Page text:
Jamie Halliday of Audio Antihero Recrods chooses ‘The Witch’ by Mark Fry
I try and dig into cool Halloween music every year and it’s pretty fun but it can get a little monotonous and each time I find it that little bit harder to find new stuff. There’s the obligatory and awesome Misfits, then there are bands covering the Misfits (fuck yeah, The Fiends), there’s Mike Patton doing some spooky clever thing (fuck yeah, Director’s Cut), there’s Rob Zombie doing whatever, some metal thing about Satan, a gorgeous 70s score from Goblin or Fabio Frizzi that sometimes kinda loses life after a few minutes out of context, maybe a handsome indie-folk murder ballad and there’s always some novelty cover of ‘Thriller’ or ‘Monster Mash’ (fuck yeah, Vincent Price!) or even some lame techno with Hellraiser samples. It’s all there. It’s all good. It’s all great.
But ‘The Witch’ by Mark Fry is maybe the greatest. This claustrophobic and sparse horror story about a man trapped alone in his home with a witch (not the really nice real life kind), who is edging ever closer. Like some of the best horror films, the details are vague but the premise is clear. It’s just threat and dread and it lasts forever. That acid/wyrd/prog-folk world is always pretty good if you’re after something eerie but I feel like Mark Fry pulled it off best. Almost anybody could relate, probably even a witch who doesn’t get on with other witches. It’s scary and it’s beautiful and it isn’t played for laughs, and while Halloween should be fun, it wasn’t always. I like to think Mark Fry knows all about that.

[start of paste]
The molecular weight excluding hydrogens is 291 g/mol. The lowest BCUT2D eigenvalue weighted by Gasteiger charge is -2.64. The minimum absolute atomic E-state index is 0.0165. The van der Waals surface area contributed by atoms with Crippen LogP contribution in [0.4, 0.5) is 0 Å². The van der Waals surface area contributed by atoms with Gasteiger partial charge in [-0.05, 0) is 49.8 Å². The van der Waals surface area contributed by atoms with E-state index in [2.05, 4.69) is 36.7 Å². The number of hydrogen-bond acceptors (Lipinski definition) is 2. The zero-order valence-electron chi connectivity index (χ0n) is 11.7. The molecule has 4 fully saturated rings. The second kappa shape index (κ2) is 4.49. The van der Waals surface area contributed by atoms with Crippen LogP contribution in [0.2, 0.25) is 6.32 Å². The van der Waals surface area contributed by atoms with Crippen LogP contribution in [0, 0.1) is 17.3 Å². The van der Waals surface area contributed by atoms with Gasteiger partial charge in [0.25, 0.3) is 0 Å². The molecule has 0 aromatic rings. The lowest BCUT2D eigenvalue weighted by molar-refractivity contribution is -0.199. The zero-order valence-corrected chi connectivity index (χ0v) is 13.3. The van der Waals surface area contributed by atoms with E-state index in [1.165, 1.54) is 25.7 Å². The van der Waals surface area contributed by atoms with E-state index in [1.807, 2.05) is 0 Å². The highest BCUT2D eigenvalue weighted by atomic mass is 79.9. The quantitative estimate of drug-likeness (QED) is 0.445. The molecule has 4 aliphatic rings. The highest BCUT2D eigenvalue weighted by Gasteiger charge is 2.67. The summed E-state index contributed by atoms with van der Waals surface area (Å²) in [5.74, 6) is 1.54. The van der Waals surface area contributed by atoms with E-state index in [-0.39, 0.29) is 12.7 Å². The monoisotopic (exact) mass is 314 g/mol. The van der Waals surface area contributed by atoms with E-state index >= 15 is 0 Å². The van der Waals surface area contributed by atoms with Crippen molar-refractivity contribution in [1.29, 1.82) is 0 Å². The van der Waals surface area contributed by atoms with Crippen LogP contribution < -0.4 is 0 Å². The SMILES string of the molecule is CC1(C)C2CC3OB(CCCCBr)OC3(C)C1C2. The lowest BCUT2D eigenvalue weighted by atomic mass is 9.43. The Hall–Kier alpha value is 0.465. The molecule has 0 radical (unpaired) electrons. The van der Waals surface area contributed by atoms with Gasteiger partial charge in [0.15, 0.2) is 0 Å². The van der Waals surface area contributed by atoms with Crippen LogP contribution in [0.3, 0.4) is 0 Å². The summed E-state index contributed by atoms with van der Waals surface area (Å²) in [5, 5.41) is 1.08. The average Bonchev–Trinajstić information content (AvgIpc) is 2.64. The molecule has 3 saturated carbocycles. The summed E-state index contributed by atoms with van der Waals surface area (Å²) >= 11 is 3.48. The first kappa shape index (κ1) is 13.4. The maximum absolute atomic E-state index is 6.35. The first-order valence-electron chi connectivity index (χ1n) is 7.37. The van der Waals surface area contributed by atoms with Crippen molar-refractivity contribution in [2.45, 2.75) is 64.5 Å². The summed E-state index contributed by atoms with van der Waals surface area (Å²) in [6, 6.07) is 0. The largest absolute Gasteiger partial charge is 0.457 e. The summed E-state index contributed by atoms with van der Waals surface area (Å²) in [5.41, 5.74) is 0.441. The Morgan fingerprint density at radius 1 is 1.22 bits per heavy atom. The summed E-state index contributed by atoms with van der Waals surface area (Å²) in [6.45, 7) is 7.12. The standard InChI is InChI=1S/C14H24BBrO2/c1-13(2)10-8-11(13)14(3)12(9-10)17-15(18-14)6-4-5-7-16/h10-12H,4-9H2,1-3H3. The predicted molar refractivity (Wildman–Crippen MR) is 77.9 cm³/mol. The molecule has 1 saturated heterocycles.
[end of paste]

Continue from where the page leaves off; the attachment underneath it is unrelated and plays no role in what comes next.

Also, somebody please invent a genre called “Folklore-Core”.
Cloud choose ‘The Third Man’ by Anton Karis
The score from The Third Man is a rarity. I’m not really sure how a studio head in 1949 gave it the green light but by some miracle it paired mysteriously, beautifully with one of the best noir films ever made. The sounds of the zither in sync with the dark themes of this film would be considered experimental even in today’s theatres, sixty-something years later. Now this is not the average horror OST complete with foreboding deep drones or high-pitched frequencies to unnerve the audience, nor does Anton Karas’ music play the card of irony– we’ve all heard the toy piano reappropriated to play as creepy. It’s more nuanced than that, more gray. It’s an unsettling suggestion of what may lie behind the friendly faces of a foreign land…
Cloud’s album Comfort Songs is out now on Audio Antihero Records.
Frog chooses ‘What I Am Capable Of (Zombie’s Lament) by Adam Schatz
To me, Halloween is a glob of shaving cream pillowing down my Dracula costume. It’s a sweaty slog down a crowded hallway, past an occupied bathroom, to a kitchen where I pee in to an electrical outlet. Fortunately, it doesn’t appear to be those things to Adam Schatz, who wrote a beautiful and poignant song about losing yourself to the swirling twin abysses of Love and Almost-Death. I hope you enjoy this music and choose your own happiness over one more trip to the rich houses where the rude older kids’ parents live.
Frog’s album Kind of Blah is out now on Audio Antihero Records
Falling Stacks choose ‘Death Valley 69’ by Sonic Youth ft. Lydia Lunch
Sonic Youth have a song called ‘Halloween’ (inspired by Henry Rollins) which would be perfect in a Halloween inspired playlist – but instead we’ve gone for the chillingly brilliant ‘Death Valley 69’.
A song inspired by the Manson Family murders, in which Charles Manson and his quasi-commune of followers committed a series of nine murders at four locations in Los Angeles over a period of five weeks in the summer of 1969. After the murders, Manson moved his family to the depths of the Californian desert. There, even before they were finally apprehended by the law, their utopia started to fall apart. Hollywood was in the process of being changed by Dennis Hopper’s Easy Rider, a film shot partially in the same desert where Manson was now hiding. The Family and their flight to Death Valley — and the impossible dream of the 60s revolution was ending.